19-year cycle to keep things more or less straight.
None of this means that the Earth actually orbited the Sun in only 360 days
a few thousand years ago.
(R) Some scholars believe an astronomical event (e.g., a close passing of Mars,
a meteor or comet striking the earth) lengthened the time the earth takes to
rotate one time around the sun to the current 365.25 days per year.
(MB) That's the garbage posited by Immanuel Velikovsky, who also tries to use
close approaches of Mars and Venus to explain the plagues inflicted on Egypt.
His work has been lambasted and refuted so thoroughly that only a complete
scientific incompetent could still support it. The major problem for the
timeline you are proposing is that any event violent enough to change the
Earth's year from 360 to just over 365 days would have totally devastated the
planet to a degree that all life above the bacterial level would have been
obliterated along with producing a destruction of its surface to such a degree
that it would have taken millions of years to stabilize. Obviously, no
such things have happened at any time since Man has walked the surface of the
(R) Scholars also believe that for prophetic calendars the Jews used a 360 day
(MB) Why would they do any such thing? This would have no relationship to any
calendar system that they were using and would prove extremely difficult to
correlate with lunar calendars into coherent predictions that could have had
any hope of accuracy.
(R) Sir Robert Anderson, in his book THE COMING PRINCE, applied this principle
of a 360 day calendar year to the 483 years, and made an astounding discovery.
Anderson multiplied the 360 days per calendar year by the 483 years to get
173,880 days. Gabriel was telling Daniel that 173,880 days after the command is
given to "restore and rebuild Jerusalem" the Messiah would come.
(MB) Yeah, I'd say that this was an "astounding" discovery all right --
astoundingly *wrong*. If you divide 173,880 days by the actual length in days
of an Earthly year, you will get 476 years. Since I've already shown that the
483 year figure is quite wrong, Anderson's 476 years is even *more* wrong! Of
course, this should be expected since he is using a bogus methodology to
produce his figure in the first place.
(R) Remember, at the time this prophecy was given, the city of Jerusalem was
desolate. Is there a record of a command such as this recorded anywhere in
In the second chapter of the book of Nehemiah it
"In the month of Nisan, in the twentieth year of the reign of
Artaxerxes, when wine was before him, I took wine and gave it to the king. Now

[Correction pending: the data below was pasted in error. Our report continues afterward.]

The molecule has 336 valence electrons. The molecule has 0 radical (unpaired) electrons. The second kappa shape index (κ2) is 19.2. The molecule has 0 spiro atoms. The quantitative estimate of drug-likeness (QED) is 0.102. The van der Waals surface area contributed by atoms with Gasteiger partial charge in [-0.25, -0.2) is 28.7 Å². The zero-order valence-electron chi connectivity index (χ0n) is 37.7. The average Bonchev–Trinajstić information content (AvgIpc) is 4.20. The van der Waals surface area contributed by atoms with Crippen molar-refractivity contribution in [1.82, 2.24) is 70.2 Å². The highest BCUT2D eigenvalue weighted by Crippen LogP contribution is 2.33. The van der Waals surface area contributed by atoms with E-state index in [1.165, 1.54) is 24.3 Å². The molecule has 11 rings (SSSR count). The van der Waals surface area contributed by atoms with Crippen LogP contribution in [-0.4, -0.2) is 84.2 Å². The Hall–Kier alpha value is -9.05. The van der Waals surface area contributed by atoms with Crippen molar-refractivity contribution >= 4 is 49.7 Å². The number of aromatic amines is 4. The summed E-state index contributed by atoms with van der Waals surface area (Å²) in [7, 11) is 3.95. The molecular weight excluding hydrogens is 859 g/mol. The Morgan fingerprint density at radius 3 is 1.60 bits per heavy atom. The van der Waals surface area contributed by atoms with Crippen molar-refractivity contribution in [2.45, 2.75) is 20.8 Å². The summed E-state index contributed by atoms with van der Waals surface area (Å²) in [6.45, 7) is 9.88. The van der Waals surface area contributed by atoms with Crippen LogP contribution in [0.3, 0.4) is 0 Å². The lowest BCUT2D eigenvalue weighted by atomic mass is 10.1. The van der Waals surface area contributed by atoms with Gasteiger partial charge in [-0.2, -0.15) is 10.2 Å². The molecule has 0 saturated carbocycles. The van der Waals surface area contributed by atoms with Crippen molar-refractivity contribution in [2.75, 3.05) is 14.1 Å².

I had never been sad in his presence before. Therefore, the king said to me '
why is your face sad, since you are not sick?'"
(MB) Let me interject a historical side note at this point. We must assume that
the author of Nehemiah is referring to Artaxerxes I. There was another
Artaxerxes, but he reigned after Nehemiah was written. If this assumption is
correct, we can place the twentieth year of his reign in 446-445 BCE. This
would be approximately 90 years after the decree from Cyrus to rebuild Jerusalem
and some 70 years after the completion of the Second Temple. At this time,
Jerusalem was having problems with a combination of Persians and Samaritans and
the city walls had been destroyed. The story of Nehemiah begins with his
audience before Artaxerxes in an attempt to gain the king's approval to rebuild
the walls. According to Josephus, Nehemiah got the king's blessings and arrived
in Jerusalem in 440 BCE to oversee the work.
(R) Nehemiah went on to explain that he was sad because he had heard a report
that the city of his people, Jerusalem, was still desolate.
(MB) The city could hardly be "still desolate" since the second temple had been
finished for about 70 years. It was only the walls that had been destroyed and
which needed to be rebuilt. Nehemiah tells Artaxerxes that the city "lieth
waste" (i.e., that it has been ravaged by the recent war with the Persians and
Samaritans) and that "the gates thereof are consumed with fire". The walls
would obviously bear the brunt of the initial onslaught and would need to be the
first thing repaired if the city within had any hope of being protected from
(R) The 1990 edition of the Encyclopedia Britannica states that Artaxerxes
Longimanus ascended to the throne of the Medo-Persian empire in July 465 BCE By
Hebrew tradition, when the day of the month is not specifically stated, it is
given to be the first day of the month. So, the day of the decree by Artaxerxes
was the first day of the Hebrew month Nisan 445 BCE The first day of Nisan in
445 BCE corresponds to the 14th day of March. This was verified by astronomical
calculations at the British Royal Observatory and reported by Sir Robert
(MB) I doubt that the exact day will make much difference, but let's see where
you're going with this...
(R) Remember that the prophecy states that 69 weeks of years (173,880 days)
after the command goes forth to restore the city of Jerusalem the Messiah will
(MB) Remember that the command to restore the city was issued by Cyrus in 536
BCE, that "weeks" doesn't mean "seven years", and that there is no justification
for the use of a 360-day prophetic year?
(R) If we count 173,880 days forward from the fourteenth of March 445 BCE, we